“Kristian Lum… organized a workshop together with Elizabeth Bender, a staff attorney for the NY Legal Aid Society and former public defender, and Terrence Wilkerson, an innocent man who had been arrested and could not afford bail. Together, they shared first hand experience about the obstacles and inefficiencies that occur in the legal system, providing valuable context to the debate around COMPAS.”Read full article off-site
Megan Price: Life-Long ‘Math Nerd’ Finds Career in Social Justice
“I was always a math nerd. My mother has a polaroid of me in the fourth grade with my science fair project … . It was the history of mathematics. In college, I was a math major for a year and then switched to statistics.
I always wanted to work in social justice. I was raised by hippies, went to protests when I was young. I always felt I had an obligation to make the world a little bit better.”Read full article off-site
Data ‘hashing’ improves estimate of the number of victims in databases
But while HRDAG’s estimate relied on the painstaking efforts of human workers to carefully weed out potential duplicate records, hashing with statistical estimation proved to be faster, easier and less expensive. The researchers said hashing also had the important advantage of a sharp confidence interval: The range of error is plus or minus 1,772, or less than 1 percent of the total number of victims.
“The big win from this method is that we can quickly calculate the probable number of unique elements in a dataset with many duplicates,” said Patrick Ball, HRDAG’s director of research. “We can do a lot with this estimate.”Read full article off-site
A better statistical estimation of known Syrian war victims
Researchers from Rice University and Duke University are using the tools of statistics and data science in collaboration with Human Rights Data Analysis Group (HRDAG) to accurately and efficiently estimate the number of identified victims killed in the Syrian civil war.
Using records from four databases of people killed in the Syrian war, Chen, Duke statistician and machine learning expert Rebecca Steorts and Rice computer scientist Anshumali Shrivastava estimated there were 191,874 unique individuals documented from March 2011 to April 2014. That’s very close to the estimate of 191,369 compiled in 2014 by HRDAG, a nonprofit that helps build scientifically defensible, evidence-based arguments of human rights violations.Read full article off-site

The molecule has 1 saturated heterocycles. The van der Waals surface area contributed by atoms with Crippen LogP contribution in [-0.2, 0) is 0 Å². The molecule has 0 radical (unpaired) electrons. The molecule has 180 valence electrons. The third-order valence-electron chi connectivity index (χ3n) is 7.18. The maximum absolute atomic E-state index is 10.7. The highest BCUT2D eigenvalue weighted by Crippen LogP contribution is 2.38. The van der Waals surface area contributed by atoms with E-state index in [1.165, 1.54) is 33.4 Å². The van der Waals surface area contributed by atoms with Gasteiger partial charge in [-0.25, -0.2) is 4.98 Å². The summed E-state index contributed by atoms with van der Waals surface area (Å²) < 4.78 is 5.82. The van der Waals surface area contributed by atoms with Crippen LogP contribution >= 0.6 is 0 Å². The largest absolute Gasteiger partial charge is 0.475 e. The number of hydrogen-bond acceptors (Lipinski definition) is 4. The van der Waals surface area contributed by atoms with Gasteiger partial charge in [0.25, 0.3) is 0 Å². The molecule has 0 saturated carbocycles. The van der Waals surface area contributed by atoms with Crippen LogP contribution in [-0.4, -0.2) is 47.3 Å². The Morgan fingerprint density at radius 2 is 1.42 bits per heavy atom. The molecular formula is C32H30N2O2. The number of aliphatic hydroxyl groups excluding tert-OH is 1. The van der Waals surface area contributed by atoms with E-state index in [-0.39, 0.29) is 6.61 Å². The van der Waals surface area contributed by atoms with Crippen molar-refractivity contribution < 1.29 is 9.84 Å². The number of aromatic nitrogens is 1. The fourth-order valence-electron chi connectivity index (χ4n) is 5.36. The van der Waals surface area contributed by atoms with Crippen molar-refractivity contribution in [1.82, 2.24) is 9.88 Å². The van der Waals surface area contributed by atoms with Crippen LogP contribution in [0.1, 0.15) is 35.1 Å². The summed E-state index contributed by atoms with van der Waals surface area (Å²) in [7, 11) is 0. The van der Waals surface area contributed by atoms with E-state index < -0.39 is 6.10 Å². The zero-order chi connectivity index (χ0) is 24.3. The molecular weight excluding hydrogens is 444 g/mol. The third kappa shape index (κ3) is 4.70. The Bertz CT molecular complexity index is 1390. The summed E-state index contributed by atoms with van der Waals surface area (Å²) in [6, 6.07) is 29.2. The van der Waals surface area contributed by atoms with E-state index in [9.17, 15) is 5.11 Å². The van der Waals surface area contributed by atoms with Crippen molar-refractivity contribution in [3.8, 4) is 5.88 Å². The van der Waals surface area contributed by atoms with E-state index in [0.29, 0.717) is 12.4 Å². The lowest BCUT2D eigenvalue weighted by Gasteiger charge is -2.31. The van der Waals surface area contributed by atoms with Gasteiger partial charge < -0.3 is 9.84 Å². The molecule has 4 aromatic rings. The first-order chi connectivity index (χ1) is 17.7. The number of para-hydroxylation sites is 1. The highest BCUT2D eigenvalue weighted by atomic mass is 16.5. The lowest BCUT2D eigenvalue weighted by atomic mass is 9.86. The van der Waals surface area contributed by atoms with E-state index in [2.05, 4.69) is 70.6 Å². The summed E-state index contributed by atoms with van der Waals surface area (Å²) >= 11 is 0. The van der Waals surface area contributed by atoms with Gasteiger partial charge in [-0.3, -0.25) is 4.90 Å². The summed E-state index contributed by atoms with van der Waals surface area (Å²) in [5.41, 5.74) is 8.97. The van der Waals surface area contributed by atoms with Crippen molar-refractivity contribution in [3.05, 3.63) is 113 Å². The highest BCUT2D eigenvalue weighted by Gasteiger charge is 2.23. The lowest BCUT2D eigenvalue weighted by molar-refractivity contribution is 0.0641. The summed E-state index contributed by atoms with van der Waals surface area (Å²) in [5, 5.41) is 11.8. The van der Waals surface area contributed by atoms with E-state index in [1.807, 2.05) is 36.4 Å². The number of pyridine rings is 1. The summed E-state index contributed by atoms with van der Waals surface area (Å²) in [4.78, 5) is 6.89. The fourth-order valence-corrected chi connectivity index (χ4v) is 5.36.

The Data Scientist Helping to Create Ethical Robots
Kristian Lum is focusing on artificial intelligence and the controversial use of predictive policing and sentencing programs.
What’s the relationship between statistics and AI and machine learning?
AI seems to be a sort of catchall for predictive modeling and computer modeling. There was this great tweet that said something like, “It’s AI when you’re trying to raise money, ML when you’re trying to hire developers, and statistics when you’re actually doing it.” I thought that was pretty accurate.Read full article off-site
Celebrating Women in Statistics
In her work on statistical issues in criminal justice, Lum has studied uses of predictive policing—machine learning models to predict who will commit future crime or where it will occur. In her work, she has demonstrated that if the training data encodes historical patterns of racially disparate enforcement, predictions from software trained with this data will reinforce and—in some cases—amplify this bias. She also currently works on statistical issues related to criminal “risk assessment” models used to inform judicial decision-making. As part of this thread, she has developed statistical methods for removing sensitive information from training data, guaranteeing “fair” predictions with respect to sensitive variables such as race and gender. Lum is active in the fairness, accountability, and transparency (FAT) community and serves on the steering committee of FAT, a conference that brings together researchers and practitioners interested in fairness, accountability, and transparency in socio-technical systems.Read full article off-site